The ebike SX was one of the higher end EV Global Motor electric bikes designed by Lee Iacocca who is famous for engineering the Ford Mustang and Ford Pinto cars. After leaving Ford he served as President and CEO of Chrysler from 1978 and as chairman from 1979 until retirement in 1992. In 1999 he became the head of EV Global Motors, a company formed to develop and market electric bikes in the US. It is said that he was inspired by innovation happening in Asian markets and wanted to bring his expertise from the automotive space to enhance bikes in America.
Powering the ebike SX is a beefy 500 watt geared brushed rear hub motor made by Heinzmann (known for their high quality systems). This is one of the more powerful motors of its time and is capable of moving larger riders. That said, motors from this time period were more prone to having gears stripped if used forcefully up hills without assistance. The motor is activated by using a trigger on the right handle bar. The left handle bar features a grip shifter which controls 7 gears on a standard rear cassette. It also features an adjustable side mirror for keeping track of passing cycles and vehicles.
The battery pack on this bike was built right into the oversized downtube and consisted of a 36 volt 8 amp hour sealed Lead-acid pack. This technology was state of the art at its time but does not rival modern Lithium-ion cells which tend to be much lighter and more capable of enduring thousands of charge cycles before losing capacity. That, compared with just ~250 estimated for the ebike SX and other bikes using SLA technology. In addition to the battery pack being located within the frame there is also a controller board and charging system. Newer ebikes tend to externalize the charger converter in a brick attached to the cord with the plug.
While the range, charge cycles and top speed on this bike are not very impressive by today’s standards, the fenders, horn, shock absorber, built in cruise control and design aesthetics still ring true. In fact, the SX and other EV Global ebike models look strikingly similar to the popular R series by Optibike. By integrating the wires, battery pack and controller into the oversized downtube, the chances of direct damage and weathering are greatly reduced. Considering the 75lb weight of this bike, the front disc brake was a welcome edition for riding in wet conditions. In terms of ride quality, this bike doesn’t feel as stiff as many newer ebikes but that’s due in large part to the weight.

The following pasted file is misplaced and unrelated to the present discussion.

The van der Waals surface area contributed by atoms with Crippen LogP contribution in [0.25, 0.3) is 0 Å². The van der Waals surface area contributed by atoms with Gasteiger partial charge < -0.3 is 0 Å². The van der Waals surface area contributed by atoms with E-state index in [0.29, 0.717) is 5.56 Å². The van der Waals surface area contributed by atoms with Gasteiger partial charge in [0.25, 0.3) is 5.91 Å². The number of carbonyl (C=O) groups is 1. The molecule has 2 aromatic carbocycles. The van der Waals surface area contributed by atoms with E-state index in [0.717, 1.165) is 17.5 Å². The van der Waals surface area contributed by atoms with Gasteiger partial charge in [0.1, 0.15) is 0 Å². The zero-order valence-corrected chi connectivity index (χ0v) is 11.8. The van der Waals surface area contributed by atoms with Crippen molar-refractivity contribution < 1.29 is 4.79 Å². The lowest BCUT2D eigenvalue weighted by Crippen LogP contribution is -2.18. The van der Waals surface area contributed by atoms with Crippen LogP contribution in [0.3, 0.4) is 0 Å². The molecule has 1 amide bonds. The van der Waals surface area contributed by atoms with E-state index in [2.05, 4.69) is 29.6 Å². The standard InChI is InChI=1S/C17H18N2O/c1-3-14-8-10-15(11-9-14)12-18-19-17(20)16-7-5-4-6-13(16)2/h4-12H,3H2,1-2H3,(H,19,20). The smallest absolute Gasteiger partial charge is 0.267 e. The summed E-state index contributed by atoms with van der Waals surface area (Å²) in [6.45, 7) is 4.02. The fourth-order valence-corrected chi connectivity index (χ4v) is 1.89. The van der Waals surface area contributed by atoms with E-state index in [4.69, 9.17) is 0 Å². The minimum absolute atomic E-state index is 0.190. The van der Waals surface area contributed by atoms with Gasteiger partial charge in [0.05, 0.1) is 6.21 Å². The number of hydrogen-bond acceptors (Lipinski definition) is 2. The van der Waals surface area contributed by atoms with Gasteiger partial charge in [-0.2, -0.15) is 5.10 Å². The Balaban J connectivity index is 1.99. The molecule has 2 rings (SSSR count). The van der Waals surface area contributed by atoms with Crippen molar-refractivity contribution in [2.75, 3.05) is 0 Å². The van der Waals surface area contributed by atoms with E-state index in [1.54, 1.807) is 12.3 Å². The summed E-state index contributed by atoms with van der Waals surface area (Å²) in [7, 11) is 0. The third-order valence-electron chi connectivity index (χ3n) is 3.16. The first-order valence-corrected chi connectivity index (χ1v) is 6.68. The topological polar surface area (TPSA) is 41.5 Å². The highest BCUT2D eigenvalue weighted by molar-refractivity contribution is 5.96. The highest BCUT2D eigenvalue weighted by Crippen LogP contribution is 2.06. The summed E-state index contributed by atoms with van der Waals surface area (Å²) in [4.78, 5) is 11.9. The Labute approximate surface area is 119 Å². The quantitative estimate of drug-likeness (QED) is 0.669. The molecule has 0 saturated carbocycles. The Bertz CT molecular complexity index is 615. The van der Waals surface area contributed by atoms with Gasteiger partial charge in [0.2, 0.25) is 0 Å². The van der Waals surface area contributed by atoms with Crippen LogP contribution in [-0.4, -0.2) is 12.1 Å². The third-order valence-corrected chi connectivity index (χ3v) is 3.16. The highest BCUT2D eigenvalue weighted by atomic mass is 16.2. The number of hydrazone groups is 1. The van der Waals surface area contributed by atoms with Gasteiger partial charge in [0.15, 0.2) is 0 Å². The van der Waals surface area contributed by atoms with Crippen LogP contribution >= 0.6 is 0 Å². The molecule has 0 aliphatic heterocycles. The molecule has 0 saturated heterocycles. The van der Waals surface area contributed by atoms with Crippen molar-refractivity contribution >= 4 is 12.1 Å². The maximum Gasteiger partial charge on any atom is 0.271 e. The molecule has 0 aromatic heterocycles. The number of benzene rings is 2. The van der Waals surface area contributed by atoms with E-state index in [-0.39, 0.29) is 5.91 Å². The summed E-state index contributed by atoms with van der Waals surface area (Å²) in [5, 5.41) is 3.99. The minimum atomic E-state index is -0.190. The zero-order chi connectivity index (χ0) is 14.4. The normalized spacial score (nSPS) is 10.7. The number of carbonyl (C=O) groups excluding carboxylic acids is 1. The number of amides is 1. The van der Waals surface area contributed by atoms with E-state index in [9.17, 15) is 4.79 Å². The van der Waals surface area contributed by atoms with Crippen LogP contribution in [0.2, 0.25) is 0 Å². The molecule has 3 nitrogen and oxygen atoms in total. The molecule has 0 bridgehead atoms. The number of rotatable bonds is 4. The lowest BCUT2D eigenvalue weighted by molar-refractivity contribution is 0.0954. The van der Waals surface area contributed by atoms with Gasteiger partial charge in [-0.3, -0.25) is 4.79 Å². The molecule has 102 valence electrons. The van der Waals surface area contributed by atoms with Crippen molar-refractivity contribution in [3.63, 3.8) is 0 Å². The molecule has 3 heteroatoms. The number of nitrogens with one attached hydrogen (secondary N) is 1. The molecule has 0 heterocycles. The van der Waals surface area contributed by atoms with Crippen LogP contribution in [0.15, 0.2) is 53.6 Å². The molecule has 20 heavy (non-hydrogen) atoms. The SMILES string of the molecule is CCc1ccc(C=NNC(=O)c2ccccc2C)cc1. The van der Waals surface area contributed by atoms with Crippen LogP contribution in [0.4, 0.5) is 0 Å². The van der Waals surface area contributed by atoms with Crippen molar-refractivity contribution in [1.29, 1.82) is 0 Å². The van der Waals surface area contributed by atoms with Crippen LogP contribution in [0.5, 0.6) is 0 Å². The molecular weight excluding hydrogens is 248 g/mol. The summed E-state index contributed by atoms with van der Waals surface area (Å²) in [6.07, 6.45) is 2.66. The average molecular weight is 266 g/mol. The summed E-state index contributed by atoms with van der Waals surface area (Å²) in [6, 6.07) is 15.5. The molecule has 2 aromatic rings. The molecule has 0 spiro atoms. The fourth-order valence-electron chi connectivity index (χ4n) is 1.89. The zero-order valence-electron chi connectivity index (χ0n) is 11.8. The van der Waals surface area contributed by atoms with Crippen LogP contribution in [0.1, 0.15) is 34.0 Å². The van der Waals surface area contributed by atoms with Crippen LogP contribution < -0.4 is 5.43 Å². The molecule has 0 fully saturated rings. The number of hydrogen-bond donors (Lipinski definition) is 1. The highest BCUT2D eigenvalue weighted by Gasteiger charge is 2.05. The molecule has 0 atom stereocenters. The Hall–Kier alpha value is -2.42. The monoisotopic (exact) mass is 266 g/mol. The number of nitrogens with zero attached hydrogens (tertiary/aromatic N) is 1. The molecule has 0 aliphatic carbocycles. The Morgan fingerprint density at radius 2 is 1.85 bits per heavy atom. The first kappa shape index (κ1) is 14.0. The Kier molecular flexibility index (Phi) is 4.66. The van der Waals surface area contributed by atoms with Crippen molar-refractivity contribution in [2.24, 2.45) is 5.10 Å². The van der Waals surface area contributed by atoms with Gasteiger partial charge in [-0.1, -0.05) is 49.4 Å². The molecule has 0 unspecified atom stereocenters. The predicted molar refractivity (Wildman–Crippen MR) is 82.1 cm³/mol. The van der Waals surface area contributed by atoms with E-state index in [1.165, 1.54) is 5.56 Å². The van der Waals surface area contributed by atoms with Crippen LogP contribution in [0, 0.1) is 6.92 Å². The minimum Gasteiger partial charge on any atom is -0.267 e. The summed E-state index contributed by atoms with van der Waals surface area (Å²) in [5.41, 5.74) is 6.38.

The front and rear lights are ultra-bright and massive when compared with more modern offerings that often forgo lights altogether. The seat post shock makes a difference when riding over bumps and compliments the front shock well. If you see this bike at a garage sale or used bike store be sure to consider the lack of replacement parts available. Everything from the twist throttle to the controller and especially the batteries are hard to find. In the video review above you may notice the bike I was testing has a battery pack strapped onto a rear rack. This is due to the challenge of finding custom sized batteries that can fit inside the downtube. I’ve been told that if the trigger throttle on this bike breaks you can sometimes retrofit a throttle from Currie Technologies.
The ebike SX is an electric bike that lead the way, inspired others to join in and ultimately proved to be ahead of its time. It’s not a very useful machine these days due to the limited replacement parts and abundance of new high-tech offerings but it’s still iconic and fun. For a collector or tinkerer this could be a worthwhile project but for most people it’s just something to be appreciated and acknowledged as a forerunner to modern ebikes.
- Powerful motor capable of moving larger riders and ascending medium hills with pedal assistance
- Super bright front and rear headlights keep you safe at night
- Front fork shock and seat post shock smooth out the bumps
- Front and rear fenders keep dust, mud and water away
- Front disc brake provides great stopping power in wet conditions
- Includes a kickstand and metal bash guard on front chain ring
- No longer being produced, replacement parts becoming rare
- Stock sealed Lead-acid battery was heavy and could only endure ~250 charges before losing capacity
- No pedal assist mode, throttle only
- Heavy bike with awkward frame that’s hard to lock up and a challenge to fit on hanging style car racks due to the lack of a top tube
- Brushed style motors wear out faster and this older gear style may be prone to stripping if pushed too hard
- Built in cruise control made riding over longer distances easier on the thumb